The Greatest Gift

The Greatest Gift

So many different aspects make up the contents of a church service. There’s singing, announcements, prayers, preaching, use of spiritual gifts, media, communion … there’s lots! But if I was to ask you to strip a service right back to the basics and to decide on what are the ‘non-negotiables’, the elements which need to be in a service no matter what, I wonder what you would choose to make up the service.

When asked a similar question as to what are the non-negotiables of a church service, here is how some reformed pastors answered it in the Heidelberg Catechism nearly 4.5 centuries ago.

“I regularly attend the assembly of God’s people, 1. To learn what God’s Word teaches. 2. To participate in the sacraments. 3. To pray to God publicly, and 4.To bring Christian offerings for the poor”.

At least for me, I find that a pretty thought provoking answer. Now this doesn’t mean that other aspects of Christian liturgy aren’t important or shouldn’t be included. And of course, this is a catechism, it isn’t the Bible, so it shouldn’t be our divine source of final authority.

But I do think it is significant that when Reformation churches were trying to define the bare bones of a Christian service – even in a society where people had far less money and possessions than what we do now – they included giving to the poor alongside prayer, the sacraments and the proclamation of God’s Word. I reckon it would be pretty interesting to know how many contemporary churches would agree today. One thing for sure is that the Apostle Paul certainly would, and we see that through a short passage in  1 Cor. 16:1-4. In this passage the Apostle does not just urge us to generosity, he teaches us HOW to give by providing four main guiding principles to help us along the way.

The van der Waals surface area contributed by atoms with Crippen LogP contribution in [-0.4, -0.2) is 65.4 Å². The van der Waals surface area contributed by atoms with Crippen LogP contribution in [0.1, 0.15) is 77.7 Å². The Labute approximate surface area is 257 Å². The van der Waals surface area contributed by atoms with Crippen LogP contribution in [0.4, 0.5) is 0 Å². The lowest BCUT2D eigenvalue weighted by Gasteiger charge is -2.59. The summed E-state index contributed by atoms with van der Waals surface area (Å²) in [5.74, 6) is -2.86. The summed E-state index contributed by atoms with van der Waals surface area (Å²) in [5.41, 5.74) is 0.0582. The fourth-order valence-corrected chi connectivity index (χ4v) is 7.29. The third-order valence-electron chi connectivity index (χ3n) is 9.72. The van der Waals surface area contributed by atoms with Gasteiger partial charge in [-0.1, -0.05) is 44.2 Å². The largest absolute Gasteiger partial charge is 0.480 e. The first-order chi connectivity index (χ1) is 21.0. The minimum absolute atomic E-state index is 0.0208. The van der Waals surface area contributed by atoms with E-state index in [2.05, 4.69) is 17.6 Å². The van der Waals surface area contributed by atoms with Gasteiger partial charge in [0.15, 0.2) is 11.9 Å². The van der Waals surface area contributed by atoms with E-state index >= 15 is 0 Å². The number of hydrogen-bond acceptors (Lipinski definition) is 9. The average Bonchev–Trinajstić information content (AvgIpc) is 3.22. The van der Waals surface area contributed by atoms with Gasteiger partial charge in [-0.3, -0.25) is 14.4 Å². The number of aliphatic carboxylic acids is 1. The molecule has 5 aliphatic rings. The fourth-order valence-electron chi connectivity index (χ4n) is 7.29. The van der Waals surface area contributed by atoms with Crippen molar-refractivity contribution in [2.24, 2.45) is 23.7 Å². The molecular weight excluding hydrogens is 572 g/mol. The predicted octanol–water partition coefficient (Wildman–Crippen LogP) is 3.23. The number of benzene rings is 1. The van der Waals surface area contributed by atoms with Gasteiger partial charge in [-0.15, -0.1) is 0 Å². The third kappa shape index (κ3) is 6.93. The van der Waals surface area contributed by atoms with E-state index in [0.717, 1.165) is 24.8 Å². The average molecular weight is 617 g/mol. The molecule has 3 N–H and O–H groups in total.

The principles are :

  1. Giving needs to be a priority (not just an after thought).
  2. Giving is a possibility for everyone. (The amounts of giving will vary but the reality of giving should not.)
  3. The proportionality of giving. (Each should give in proportion to their wealth.)
  4. The practicality of giving. (Plan your giving. Like all spiritual disciples, it won’t just happen by accident).

To have this unpacked in more detail, please join us at our evening services as we begin to draw our series in 1 Corinthians to a close! But for this morning, I challenge you to consider where your own giving may or may not be at in light of these principles.

Is your giving a priority? Is your giving in proportion to your wealth? Do you have a plan with your giving? As Christians, we are called to give what’s right, not simply what is left. And we need to do so remembering first and foremost that we give because of the One who first gave to us the greatest gift of all time in Jesus Christ.

Blessings MBC,